With this kind of savings hanging in the balance, it’s not difficult to image millions of merchants and potentially hundreds of millions of consumers signing on. Consider that there are currently 79 million Mastercard credit card holders in the U.S.—a sizeable number. But there are nearly 200 million monthly active Facebook users in the country. Facebook, in other words, has the potential to create a payment network that rivals and, in some cases, dwarfs the major credit cards, virtually overnight.
Once merchants and consumers are hooked, Facebook may ultimately turn its focus to profits. Again, Zuckerberg has already signalled this aspiration, explaining to revenue-hungry investors in July that the company is planning “to take the time to do this in the way that is going to be right over multiple years.” With credit card interchange fees currently set so high, Facebook would have plenty of room to make money from merchants while still undercutting traditional credit cards by a wide margin. If the network were to eventually charge a $1 fee (as has been suggested) or even retain just a fraction of a percent of each transaction, the revenue stream could be enormous.
All of this might seem a bit far-fetched, if some of tech’s biggest players weren’t already pursuing similar strategies. In September, for instance, Apple unveiled Apple Pay, a mobile wallet app that lets users store credit card information and then “tap and pay” with their iPhones. For the moment, Apple is content to act as something of a middleman in this process, making it easier for customers to use their existing credit cards and collecting a tiny fee from the banks in the process. But with time, consumers and merchants may well get used to the idea of using Apple for their transactions, with credit cards playing an ever diminishing role and—maybe one day—slipping out of the picture entirely.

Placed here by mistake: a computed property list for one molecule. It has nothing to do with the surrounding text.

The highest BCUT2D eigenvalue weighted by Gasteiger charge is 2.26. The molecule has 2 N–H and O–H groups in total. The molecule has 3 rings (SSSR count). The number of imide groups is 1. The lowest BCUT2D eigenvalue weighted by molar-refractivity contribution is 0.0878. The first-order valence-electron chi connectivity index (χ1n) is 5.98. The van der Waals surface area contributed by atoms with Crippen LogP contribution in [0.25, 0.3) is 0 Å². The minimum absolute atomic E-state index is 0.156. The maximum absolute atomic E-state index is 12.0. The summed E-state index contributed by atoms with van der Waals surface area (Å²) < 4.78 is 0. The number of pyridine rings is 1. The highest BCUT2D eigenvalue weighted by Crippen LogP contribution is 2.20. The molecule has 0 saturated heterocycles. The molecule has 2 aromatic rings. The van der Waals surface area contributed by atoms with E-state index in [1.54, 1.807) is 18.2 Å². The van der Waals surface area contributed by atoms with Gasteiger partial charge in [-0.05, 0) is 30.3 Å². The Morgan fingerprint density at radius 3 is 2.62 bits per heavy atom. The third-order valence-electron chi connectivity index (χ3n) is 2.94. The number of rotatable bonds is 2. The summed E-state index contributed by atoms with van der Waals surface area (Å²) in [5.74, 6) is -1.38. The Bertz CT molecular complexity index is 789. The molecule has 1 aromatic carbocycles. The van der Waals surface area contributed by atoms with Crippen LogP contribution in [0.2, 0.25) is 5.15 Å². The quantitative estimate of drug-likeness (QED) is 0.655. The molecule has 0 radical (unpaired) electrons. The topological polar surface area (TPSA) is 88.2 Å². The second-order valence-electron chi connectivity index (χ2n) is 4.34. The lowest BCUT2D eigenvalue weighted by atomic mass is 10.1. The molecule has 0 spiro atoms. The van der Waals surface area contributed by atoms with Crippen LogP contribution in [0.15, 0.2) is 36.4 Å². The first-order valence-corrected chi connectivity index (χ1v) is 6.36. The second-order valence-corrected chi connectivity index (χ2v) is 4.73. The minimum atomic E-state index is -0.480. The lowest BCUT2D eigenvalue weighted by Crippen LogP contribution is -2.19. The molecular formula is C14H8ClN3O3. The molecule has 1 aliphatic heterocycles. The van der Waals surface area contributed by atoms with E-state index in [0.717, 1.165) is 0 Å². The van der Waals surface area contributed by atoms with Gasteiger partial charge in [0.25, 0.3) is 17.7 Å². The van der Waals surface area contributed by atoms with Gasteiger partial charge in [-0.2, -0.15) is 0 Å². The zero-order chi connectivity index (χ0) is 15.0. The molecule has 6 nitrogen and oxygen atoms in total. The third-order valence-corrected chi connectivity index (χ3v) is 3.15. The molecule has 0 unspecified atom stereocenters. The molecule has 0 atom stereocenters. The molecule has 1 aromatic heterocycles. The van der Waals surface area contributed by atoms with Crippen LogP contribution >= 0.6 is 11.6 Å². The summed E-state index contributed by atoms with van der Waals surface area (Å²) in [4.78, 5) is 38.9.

What’s clear from these efforts, as well as recent maneuvers by Square, Stripe and even online payment veteran PayPal, is that the stodgy old payments space, dominated for so long by traditional banks and their credit cards, is finally beginning to face some serious challengers. For consumers and merchants, there’s much to gain and little to lose aside from high fees. Meanwhile, for tech players like Facebook, payments may well represent the latest, greatest path to monetization.
And what about for social media users? Are we headed toward a future where social networks like Facebook are actually online, interactive malls where we happen to bump into friends and socialize as we shop? Both Facebook and Twitter are already beta-testing special “buy” buttons that pop up in users’ news streams with targeted offers based on demographic and psychographic information. This kind of one-click shopping – with limited-time deals flying by, meticulously targeted to users’ interests and shared virally among friends – hints at the dramatic changes in store. It’s an endgame that Zuckerberg likely never imagined but one that seems increasingly likely and lucrative: social network as advertiser, shopping mall and credit card – all rolled into one.
Ryan Holmes is CEO of Hootsuite. Follow him @invoker